For gender-sensitive drug policies

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From drug cultivation to drug use – different realities require different political responses.

Influenced by pop culture and the news, when we think of drug economies we first, if not exclusively, think of men. But both men and women are engaged in the entire value chain: from the cultivation of illegal drug plants and their processing into illegal substances to drug trafficking and use. Their roles and experiences differ considerably. However, programmes for sustainable development of drug crop cultivation areas or addiction aid services are in many cases not tailored to the realities of women's lives. The GPDPD wants to change this on behalf of the Federal Ministry for Economic Cooperation and Development (BMZ) and advocates for gender-sensitive drug policies.

Traditional gender-specific stereotypes and expectations can be a burden on women, who often face an even stronger stigma than men when they are active in the drug economy or use drugs themselves. At the same time, they are often excluded from processes and decisions that directly affect their lives, for example regarding their income or the land where they work. It is therefore necessary to design drug policies and the implementation of drug policy projects in a gender-sensitive manner. This means consistently keeping in mind the different life realities, interests and needs of women and men as well as gender-related inequalities and making them visible. The aim is to achieve long-term gender justice, i.e. to give all people the same chances and opportunities, regardless of their gender.

Women in drug economies are exposed to different risks than men.

GPDPD's engagement for greater gender sensitivity in drug policy

The Global Partnership on Drug Policies and Development (GPDPD) wants to ensure that gender equality does not remain a marginal issue. Above all, this means creating attention through greater gender sensitivity and opening up new perspectives in which the experiences of women and men in connection with drugs and drug economies are considered separately.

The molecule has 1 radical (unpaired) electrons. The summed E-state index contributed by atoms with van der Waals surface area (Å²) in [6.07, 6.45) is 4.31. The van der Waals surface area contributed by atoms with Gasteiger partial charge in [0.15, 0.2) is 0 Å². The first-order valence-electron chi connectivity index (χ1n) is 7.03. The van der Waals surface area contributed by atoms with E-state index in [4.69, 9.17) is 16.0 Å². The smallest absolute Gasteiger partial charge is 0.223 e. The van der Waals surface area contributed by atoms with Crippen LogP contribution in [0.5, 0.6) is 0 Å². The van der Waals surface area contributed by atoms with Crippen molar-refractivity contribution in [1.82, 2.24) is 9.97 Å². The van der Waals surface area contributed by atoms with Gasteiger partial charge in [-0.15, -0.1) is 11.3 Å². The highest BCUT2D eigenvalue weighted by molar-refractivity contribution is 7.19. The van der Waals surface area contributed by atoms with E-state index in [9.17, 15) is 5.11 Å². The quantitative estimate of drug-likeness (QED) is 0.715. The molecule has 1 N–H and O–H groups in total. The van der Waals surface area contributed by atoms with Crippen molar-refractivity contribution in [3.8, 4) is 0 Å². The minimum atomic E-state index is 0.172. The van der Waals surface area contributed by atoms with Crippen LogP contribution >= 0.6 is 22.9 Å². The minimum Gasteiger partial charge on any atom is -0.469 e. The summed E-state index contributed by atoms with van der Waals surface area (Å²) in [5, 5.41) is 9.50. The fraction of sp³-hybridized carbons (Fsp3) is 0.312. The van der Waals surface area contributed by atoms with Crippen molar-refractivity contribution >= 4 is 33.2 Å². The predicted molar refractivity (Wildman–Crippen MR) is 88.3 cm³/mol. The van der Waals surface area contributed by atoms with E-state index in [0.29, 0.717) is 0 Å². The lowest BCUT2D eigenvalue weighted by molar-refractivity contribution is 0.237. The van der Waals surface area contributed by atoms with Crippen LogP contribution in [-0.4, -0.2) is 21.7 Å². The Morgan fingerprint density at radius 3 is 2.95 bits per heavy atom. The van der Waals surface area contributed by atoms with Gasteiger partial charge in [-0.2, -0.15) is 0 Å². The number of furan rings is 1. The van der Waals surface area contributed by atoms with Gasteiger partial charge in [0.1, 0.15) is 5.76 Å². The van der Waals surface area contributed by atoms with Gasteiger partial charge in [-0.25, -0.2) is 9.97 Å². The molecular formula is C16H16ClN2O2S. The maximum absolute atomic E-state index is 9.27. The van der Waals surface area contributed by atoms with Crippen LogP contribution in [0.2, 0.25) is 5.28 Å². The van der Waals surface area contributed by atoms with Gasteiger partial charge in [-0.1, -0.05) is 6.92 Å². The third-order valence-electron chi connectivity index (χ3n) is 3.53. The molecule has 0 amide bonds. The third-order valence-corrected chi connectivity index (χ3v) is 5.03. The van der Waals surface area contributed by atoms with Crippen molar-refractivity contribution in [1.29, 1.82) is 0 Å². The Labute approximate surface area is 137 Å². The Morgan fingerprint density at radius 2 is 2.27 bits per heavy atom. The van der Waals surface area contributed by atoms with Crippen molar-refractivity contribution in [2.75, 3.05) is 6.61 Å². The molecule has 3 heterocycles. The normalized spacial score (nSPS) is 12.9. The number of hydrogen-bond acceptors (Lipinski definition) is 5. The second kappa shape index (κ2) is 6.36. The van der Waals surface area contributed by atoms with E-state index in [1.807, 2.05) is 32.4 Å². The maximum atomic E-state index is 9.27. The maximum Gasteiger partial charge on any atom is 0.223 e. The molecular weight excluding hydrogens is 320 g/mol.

The GPDPD supports this by putting gender issues on the agenda in international drug policy forums. We make sure that the workshops, training courses or pilot projects in our partner countries are gender-sensitive. When we promote innovative research in the field of drug policy, we try to obtain gender-differentiated data and information in order to ensure that policies are as close to reality as possible.

What the GPDPD actually does for more gender-sensitivity.

  • The GPDPD has organised two international dialogue forums for female smallholder farmers. The women came from various Latin American and Asian countries where coca or opium poppy is cultivated. In a confidential setting, they exchanged views on the special conditions they encounter as women. The aim of this series is to obtain recommendations for the gender-sensitive design of Alternative Development measures. The publication "Raising Voices: Empowering female farmers in drug crop cultivation areas", whose contents we also present and discuss in international drug policy forums such as the United Nations Commission on Narcotic Drugs  (CND), resulted from their first meeting.
  • In our earlier pilot projects in Colombia, half of the households participating in Alternative Development and forest conservation programmes were represented by women. These women were given the opportunity to contribute their views, receive information, build networks and participate in decision-making processes.
  • In 2018, we supported the drafting of a chapter for the UN World Drug Report, which focuses entirely on women and drugs. The report is published annually by the United Nations Office of Drugs and Crime (UNODC) and is the most wide-ranging publication in the analysis of global trends in drugs worldwide. It is also one of the most important references for the development of national drug policies in many countries.
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